Activists Push for More Comprehensive Investigation on Health Impacts of Coal Trains
October 3, 2012 -- Activists from Oregon environmental groups, health organizations, Indian tribes and neighborhood associations have been questioning increased coal exports ever since they got word that energy companies were applying for permits with ports in the region. They asked the Oregon Health Authority to perform a comprehensive regional health impact assessment, as well as an environmental impact statement to research the effects of coal dust and diesel exhaust as trains and barges travel through the region.
The state has demurred, waiting for an environmental assessment from the Army Corps of Engineers before it investigates further. But Multnomah County has taken action, following a request from chair Jeff Cogen to perform a health impact assessment and report its findings later this month.
“I don't think the county is capable in the time that it's been given to do this study, but there's a lot that they can do,” said Regna Merritt, coal campaign director for Oregon Physicians for Social Responsibility.
While there is more data regarding the occupational effects of coal dust and its link to serious respiratory disease in miners, so far the effects of coal dust on people who live near freight lines or in mining communities have not been the subject of much study. Still, there is data that public health officials can use to extrapolate possible outcomes, knowing the effects of coal and the heavy metals it contains – which include lead, arsenic, mercury and uranium – on the health of community members.
Short-term, acute exposure to coal dust can trigger cardiovascular problems, Merritt said, as can longer-term, casual exposure.
In addition to looking at existing data regarding the impact of coal dust on a community's health, Merritt said, officials could look at the impact of coal trains already passing through the area – or just recommend that better monitoring be implemented so more data can be gathered.
“What's clear is that there are not sufficient numbers of monitoring sites,” Merritt said, so officials may recommend that more sites be established along shipping routes.
Howard Shapiro, who volunteers with the Sierra Club's Beyond Coal campaign, said he and other activists are concerned about derailments, since uncovered trains can put out up to a pound of dust per car per mile, according to a BNSF Railway study that said coal dust is more likely to settle and cause derailments. In addition to causing fatalities, coal dust is often left in place following an accident, he said.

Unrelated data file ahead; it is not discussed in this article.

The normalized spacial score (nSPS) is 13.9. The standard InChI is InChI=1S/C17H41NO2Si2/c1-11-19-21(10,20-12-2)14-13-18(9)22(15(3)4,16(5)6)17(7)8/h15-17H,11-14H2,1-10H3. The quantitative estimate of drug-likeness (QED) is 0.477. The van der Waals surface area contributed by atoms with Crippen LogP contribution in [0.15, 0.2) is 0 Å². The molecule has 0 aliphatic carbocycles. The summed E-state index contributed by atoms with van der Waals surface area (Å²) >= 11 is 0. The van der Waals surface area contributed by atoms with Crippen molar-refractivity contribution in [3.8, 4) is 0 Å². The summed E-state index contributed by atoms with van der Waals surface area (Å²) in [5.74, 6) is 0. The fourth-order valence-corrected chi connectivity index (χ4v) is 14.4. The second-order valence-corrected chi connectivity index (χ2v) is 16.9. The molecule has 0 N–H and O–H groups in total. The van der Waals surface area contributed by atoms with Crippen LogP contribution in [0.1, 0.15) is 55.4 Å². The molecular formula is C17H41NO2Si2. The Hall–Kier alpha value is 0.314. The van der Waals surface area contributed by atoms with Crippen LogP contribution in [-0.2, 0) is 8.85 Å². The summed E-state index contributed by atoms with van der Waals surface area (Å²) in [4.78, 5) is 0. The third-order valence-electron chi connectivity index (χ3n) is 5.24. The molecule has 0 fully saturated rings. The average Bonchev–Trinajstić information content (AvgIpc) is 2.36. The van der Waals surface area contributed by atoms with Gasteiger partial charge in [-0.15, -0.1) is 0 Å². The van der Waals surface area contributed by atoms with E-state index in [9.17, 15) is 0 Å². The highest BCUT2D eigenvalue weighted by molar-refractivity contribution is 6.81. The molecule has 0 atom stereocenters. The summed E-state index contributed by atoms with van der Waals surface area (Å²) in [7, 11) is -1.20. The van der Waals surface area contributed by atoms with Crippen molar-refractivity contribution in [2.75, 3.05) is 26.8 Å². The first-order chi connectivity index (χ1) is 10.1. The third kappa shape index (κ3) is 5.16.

“We have gone out and looked at some of the derailments and seen how the coal companies cleaned them up,” Shapiro said. “The toxic coal is still sitting there.”
Merritt hopes to see a subsequent, more comprehensive and regionally based health impact assessment that would not just focus on Multnomah County, but on other areas through which coal would be traveling – particularly areas like the Columbia Gorge, which would be the center of several coal transport projects with pending permits.
A truly comprehensive health impact assessment would also take into account the effects of burning coal in China on the local environment – not to mention climate change, Merritt said.
Laura Stevens, associate field organizer for the Sierra Club's Beyond Coal campaign, said her organization has also been concerned about the fact that no public hearings have been held to discuss pending export projects, and neither energy companies nor the government have been transparent about the issue.
“We haven't had any public hearings on this. We need public input and full transparency on what this means for Oregonians,” Stevens said.
One export project – Ambre Energy's Morrow Pacific Project, which would ship 18.8 million tons of coal mostly via barges on the Columbia River – is up for public comment. The comment period ends October 31.